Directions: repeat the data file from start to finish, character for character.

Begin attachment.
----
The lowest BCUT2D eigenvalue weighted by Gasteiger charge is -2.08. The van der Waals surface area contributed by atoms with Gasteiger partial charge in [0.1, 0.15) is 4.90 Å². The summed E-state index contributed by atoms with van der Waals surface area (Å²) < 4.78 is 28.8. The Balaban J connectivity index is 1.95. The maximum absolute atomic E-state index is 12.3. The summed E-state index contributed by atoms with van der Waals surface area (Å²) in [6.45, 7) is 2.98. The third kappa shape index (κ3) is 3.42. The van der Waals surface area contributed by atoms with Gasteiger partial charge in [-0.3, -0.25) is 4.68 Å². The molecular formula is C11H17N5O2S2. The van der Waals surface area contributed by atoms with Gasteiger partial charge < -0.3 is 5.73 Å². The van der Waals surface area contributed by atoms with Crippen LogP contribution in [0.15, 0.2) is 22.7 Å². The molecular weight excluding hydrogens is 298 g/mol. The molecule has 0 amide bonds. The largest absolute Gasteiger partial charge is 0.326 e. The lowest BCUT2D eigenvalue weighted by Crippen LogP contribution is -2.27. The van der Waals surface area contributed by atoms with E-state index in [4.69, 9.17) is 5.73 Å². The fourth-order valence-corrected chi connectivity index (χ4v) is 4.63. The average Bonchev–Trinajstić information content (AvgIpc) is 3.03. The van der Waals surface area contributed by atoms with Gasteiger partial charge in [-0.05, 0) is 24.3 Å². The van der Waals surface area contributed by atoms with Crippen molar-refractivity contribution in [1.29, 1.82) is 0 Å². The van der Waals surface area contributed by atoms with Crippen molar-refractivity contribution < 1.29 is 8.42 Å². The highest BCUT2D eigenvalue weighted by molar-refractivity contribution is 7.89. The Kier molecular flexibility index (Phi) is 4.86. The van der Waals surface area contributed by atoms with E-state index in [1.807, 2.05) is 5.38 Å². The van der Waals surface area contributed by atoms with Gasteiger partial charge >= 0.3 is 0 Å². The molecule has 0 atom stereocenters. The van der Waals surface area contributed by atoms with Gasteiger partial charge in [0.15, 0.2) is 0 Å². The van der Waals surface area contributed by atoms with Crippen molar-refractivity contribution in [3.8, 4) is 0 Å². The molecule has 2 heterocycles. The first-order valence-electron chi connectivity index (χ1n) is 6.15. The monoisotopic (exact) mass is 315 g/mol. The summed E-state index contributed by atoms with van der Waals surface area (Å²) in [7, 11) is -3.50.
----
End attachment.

The lowest BCUT2D eigenvalue weighted by Gasteiger charge is -2.08. The van der Waals surface area contributed by atoms with Gasteiger partial charge in [0.1, 0.15) is 4.90 Å². The summed E-state index contributed by atoms with van der Waals surface area (Å²) < 4.78 is 28.8. The Balaban J connectivity index is 1.95. The maximum absolute atomic E-state index is 12.3. The summed E-state index contributed by atoms with van der Waals surface area (Å²) in [6.45, 7) is 2.98. The third kappa shape index (κ3) is 3.42. The van der Waals surface area contributed by atoms with Gasteiger partial charge in [-0.3, -0.25) is 4.68 Å². The molecular formula is C11H17N5O2S2. The van der Waals surface area contributed by atoms with Gasteiger partial charge < -0.3 is 5.73 Å². The van der Waals surface area contributed by atoms with Crippen LogP contribution in [0.15, 0.2) is 22.7 Å². The molecular weight excluding hydrogens is 298 g/mol. The molecule has 0 amide bonds. The largest absolute Gasteiger partial charge is 0.326 e. The lowest BCUT2D eigenvalue weighted by Crippen LogP contribution is -2.27. The van der Waals surface area contributed by atoms with E-state index in [4.69, 9.17) is 5.73 Å². The fourth-order valence-corrected chi connectivity index (χ4v) is 4.63. The average Bonchev–Trinajstić information content (AvgIpc) is 3.03. The van der Waals surface area contributed by atoms with Gasteiger partial charge in [-0.05, 0) is 24.3 Å². The van der Waals surface area contributed by atoms with Crippen molar-refractivity contribution in [1.29, 1.82) is 0 Å². The van der Waals surface area contributed by atoms with Crippen molar-refractivity contribution < 1.29 is 8.42 Å². The highest BCUT2D eigenvalue weighted by molar-refractivity contribution is 7.89. The Kier molecular flexibility index (Phi) is 4.86. The van der Waals surface area contributed by atoms with E-state index in [1.807, 2.05) is 5.38 Å². The van der Waals surface area contributed by atoms with Gasteiger partial charge >= 0.3 is 0 Å². The molecule has 0 atom stereocenters. The van der Waals surface area contributed by atoms with Gasteiger partial charge in [0.15, 0.2) is 0 Å². The van der Waals surface area contributed by atoms with Crippen molar-refractivity contribution in [3.8, 4) is 0 Å². The molecule has 2 heterocycles. The first-order valence-electron chi connectivity index (χ1n) is 6.15. The monoisotopic (exact) mass is 315 g/mol. The summed E-state index contributed by atoms with van der Waals surface area (Å²) in [7, 11) is -3.50.